Beauty is all around us on the bright April morning my daughter and I climb a path marked as a donkey trail on our map of the Cycladic island of Sifnos. Butterflies flit over terraced meadows brimming with wild lupins, red poppies, and soft, green grasses. A whitewashed chapel is luminous against the blue sky. Over on a hilltop stand the silver canopy of an olive grove and the remains of a stone windmill, spokes and sails long absent. We approach the edge of a rocky outcrop and a mosaic of blues emerges beneath us: it’s the Myrtoan Sea and it stretches, glittering, in three directions, as if to the earth’s very ends.
Our trail is well marked. Still, we hesitate when we see that it crosses a farmer’s field and, along with it, the herd of cows that he’s shepherding toward a stone outbuilding. “Come on,” he shouts to us in Greek, smiling as he encourages us to follow the footpath across his land. He greets us warmly, asks if we’re having a good walk, then carries on with his work.
From there, we amble through another flower-filled meadow, then switchback down to the picturesque village of Faros, a cluster of white cubic houses hugging a bay. Once the island’s main port, Faros is quiet today, so we continue walking to the beaches of Vlicho and Apokofto and, our destination, the 16th-century monastery of Chryssopigi. Sitting at the end of a rocky islet divided from Sifnos by a narrow chasm spanned by a short footbridge, the monastery stands proud and white against the sea.
Drawn by Sifnos’s 100km network of trails, we’ve come to the island to walk. Today’s path began in the exquisite hilltop village of Kastro, where an Airbnb rental serves as our base for daily adventures. A fortified medieval settlement built as a labyrinth around a 6th-century BC acropolis, Kastro has been continuously inhabited since the third millennium BC and was the island’s capital until 1836, but – as in Faros – inhabitants seem few during these quiet days before the Orthodox Easter. Each morning as we set out, we’re greeted by a chorus of songbirds, roosters and mourning doves, the distant tinkling of goats’ bells, and the mewing of cats who have learned that we will gladly dispense affection along with small bites of food. The people we see on Kastro’s narrow cobbled streets, accessible only by foot, can be counted on two hands: an older woman clad in black who never fails to bid us good morning, the village priest who teaches violin and lute down the alley from our accommodation, a street sweeper, and a handful of tourists who, like us, are here to walk.
Kastro is like a living museum, with sarcophagi and other antiquities scattered in the streets, yet its cafes and tavernas are shuttered at this time of year. There aren’t enough locals to warrant keeping them open year-round, and there aren’t enough tourists either. Most of Kastro’s businesses will open for Easter weekend and then close again until peak season in July and August.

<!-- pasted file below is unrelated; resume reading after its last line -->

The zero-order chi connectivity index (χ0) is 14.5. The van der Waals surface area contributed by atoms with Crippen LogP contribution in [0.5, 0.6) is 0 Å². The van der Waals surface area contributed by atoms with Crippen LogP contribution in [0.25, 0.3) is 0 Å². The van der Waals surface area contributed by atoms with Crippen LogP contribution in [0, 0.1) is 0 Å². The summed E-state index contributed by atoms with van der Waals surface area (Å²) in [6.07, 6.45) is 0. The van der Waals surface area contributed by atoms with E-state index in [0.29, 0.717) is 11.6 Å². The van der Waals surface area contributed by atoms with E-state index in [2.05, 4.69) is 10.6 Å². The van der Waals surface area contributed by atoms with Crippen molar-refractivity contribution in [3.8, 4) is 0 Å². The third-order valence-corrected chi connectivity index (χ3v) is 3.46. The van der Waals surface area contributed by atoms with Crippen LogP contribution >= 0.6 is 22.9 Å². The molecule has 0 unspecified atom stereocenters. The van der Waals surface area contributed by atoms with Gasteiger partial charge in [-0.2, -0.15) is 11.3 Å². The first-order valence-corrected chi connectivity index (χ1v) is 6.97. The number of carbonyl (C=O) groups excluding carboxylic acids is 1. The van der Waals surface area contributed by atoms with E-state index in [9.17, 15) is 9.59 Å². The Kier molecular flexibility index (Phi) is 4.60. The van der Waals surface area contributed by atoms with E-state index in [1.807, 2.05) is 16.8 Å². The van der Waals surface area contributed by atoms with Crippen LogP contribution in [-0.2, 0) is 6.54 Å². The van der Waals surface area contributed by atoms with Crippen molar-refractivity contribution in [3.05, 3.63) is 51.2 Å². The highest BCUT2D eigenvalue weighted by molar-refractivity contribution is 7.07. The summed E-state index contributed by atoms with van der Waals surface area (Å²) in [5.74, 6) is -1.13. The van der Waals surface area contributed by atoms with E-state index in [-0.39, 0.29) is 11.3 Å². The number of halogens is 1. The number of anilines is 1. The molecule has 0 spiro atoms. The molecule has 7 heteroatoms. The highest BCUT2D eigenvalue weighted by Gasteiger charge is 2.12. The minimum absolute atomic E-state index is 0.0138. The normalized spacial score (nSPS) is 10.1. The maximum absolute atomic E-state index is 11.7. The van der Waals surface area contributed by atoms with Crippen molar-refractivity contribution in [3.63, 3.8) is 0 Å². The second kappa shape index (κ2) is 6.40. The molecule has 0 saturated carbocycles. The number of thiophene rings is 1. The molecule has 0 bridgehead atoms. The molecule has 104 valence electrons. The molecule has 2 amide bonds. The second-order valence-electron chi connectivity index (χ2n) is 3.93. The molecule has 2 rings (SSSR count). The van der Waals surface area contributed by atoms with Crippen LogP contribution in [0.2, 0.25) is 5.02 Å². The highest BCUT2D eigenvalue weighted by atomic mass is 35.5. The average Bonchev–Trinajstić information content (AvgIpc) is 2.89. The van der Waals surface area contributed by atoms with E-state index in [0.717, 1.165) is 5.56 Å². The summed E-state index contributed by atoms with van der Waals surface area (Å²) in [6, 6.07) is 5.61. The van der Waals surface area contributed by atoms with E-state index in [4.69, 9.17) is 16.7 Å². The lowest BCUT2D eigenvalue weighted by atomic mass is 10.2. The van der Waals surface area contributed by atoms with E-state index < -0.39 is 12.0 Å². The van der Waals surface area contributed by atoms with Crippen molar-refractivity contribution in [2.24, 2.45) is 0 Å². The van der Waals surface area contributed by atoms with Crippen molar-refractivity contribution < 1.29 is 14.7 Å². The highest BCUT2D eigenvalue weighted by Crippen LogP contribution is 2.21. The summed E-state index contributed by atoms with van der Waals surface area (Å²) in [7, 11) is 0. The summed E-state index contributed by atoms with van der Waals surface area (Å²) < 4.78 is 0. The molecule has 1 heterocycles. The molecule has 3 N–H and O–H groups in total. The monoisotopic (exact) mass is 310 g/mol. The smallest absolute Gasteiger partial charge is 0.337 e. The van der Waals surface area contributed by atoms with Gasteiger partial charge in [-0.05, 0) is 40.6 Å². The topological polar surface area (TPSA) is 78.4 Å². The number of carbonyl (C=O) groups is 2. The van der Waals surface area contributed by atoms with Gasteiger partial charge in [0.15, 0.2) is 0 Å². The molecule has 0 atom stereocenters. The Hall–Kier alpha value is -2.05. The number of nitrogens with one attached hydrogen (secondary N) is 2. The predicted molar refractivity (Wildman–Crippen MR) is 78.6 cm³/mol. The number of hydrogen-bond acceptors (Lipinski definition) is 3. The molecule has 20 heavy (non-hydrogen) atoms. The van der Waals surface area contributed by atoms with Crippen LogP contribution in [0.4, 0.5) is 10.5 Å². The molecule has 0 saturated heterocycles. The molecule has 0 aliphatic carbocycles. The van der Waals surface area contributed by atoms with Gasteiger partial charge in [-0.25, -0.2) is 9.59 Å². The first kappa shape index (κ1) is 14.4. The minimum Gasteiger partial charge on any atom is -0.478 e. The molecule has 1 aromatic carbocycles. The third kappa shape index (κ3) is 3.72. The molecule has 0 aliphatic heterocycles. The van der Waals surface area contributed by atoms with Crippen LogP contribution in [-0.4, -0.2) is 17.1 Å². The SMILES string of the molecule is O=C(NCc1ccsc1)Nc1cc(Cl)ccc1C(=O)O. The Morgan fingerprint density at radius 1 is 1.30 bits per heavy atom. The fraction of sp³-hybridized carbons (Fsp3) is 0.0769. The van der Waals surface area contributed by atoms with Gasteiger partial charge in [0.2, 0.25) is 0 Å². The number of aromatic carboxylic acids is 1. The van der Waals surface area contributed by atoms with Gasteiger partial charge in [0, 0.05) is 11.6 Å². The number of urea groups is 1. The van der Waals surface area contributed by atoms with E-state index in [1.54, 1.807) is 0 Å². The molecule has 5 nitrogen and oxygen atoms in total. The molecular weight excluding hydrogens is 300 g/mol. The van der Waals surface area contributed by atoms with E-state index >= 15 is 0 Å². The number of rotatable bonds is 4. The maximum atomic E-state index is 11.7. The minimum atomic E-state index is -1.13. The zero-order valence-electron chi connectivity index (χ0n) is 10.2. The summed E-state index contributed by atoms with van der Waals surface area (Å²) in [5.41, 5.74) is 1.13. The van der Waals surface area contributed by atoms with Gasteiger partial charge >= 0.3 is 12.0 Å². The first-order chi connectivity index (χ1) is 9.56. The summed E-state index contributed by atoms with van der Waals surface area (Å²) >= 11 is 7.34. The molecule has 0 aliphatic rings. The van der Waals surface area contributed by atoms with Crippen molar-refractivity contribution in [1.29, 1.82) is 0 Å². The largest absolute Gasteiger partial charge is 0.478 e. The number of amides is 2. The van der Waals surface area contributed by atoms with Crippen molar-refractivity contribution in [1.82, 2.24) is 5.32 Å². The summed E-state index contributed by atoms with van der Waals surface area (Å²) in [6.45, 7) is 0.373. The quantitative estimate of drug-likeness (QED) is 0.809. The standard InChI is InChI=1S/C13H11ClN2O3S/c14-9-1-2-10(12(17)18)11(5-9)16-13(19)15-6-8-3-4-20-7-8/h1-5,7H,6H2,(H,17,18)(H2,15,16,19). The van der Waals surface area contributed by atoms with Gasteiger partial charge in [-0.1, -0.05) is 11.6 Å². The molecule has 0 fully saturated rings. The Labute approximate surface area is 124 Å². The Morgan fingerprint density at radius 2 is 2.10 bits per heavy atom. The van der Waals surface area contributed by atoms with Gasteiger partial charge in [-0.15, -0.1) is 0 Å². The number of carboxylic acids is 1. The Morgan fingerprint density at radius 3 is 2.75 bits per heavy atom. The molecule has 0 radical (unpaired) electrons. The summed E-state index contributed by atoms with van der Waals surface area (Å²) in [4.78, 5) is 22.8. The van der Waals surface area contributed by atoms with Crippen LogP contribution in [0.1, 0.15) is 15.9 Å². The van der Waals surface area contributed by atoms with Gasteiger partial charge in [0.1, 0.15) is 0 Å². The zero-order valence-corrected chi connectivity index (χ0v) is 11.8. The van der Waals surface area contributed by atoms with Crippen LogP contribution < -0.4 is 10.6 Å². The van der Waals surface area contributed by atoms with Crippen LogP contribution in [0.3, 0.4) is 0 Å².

But, slowly, the trails are changing the feast-and-famine nature of tourism on Sifnos, says Moscha Diareme, owner of the Nymfes Hotel in the port town of Kamares. “More and more people are travelling here because of the footpaths,” she says. “They arrive in September, after the peak season ends, and they keep coming through June, until it gets too hot to walk and the hotels fill with the other tourists. For the people who come for the beaches, there’s nothing to do here for nine or 10 months of the year. But for people like you, there’s beautiful walking almost all year long.”
Diareme noticed the increase in walking-based tourism in 2017. “That year, plus 2018 and 2019, were good years because of the walkers. They’re quiet people, but they still like to wake up in a nice place and eat a good breakfast. When they’re done walking for the day, they still like to relax, go for dinner, and shop. Around here we say, ‘If we have more boats, we have more work.’ Now, because of the walkers, we have more boats – during the off-season. The walkers are extending our tourist season; they’re growing our economy.”
As a result, she says, more young people are staying on Sifnos and others, without family connections to the island, are moving here, drawn by the changing economics.
Anna Graikou is one of those young people. Born in Thessaloniki, on the mainland, she visited Sifnos in her early 20s. An avid walker, she was captivated by the island and its trails – and stayed. Today she owns and runs a guiding company, Sifnos Hiking. “In a single walk, you can see a Mycenaean acropolis, falcons, eagles and rare flower and tree species. You’re accompanied by the smells of oregano, thyme, savory and sage.”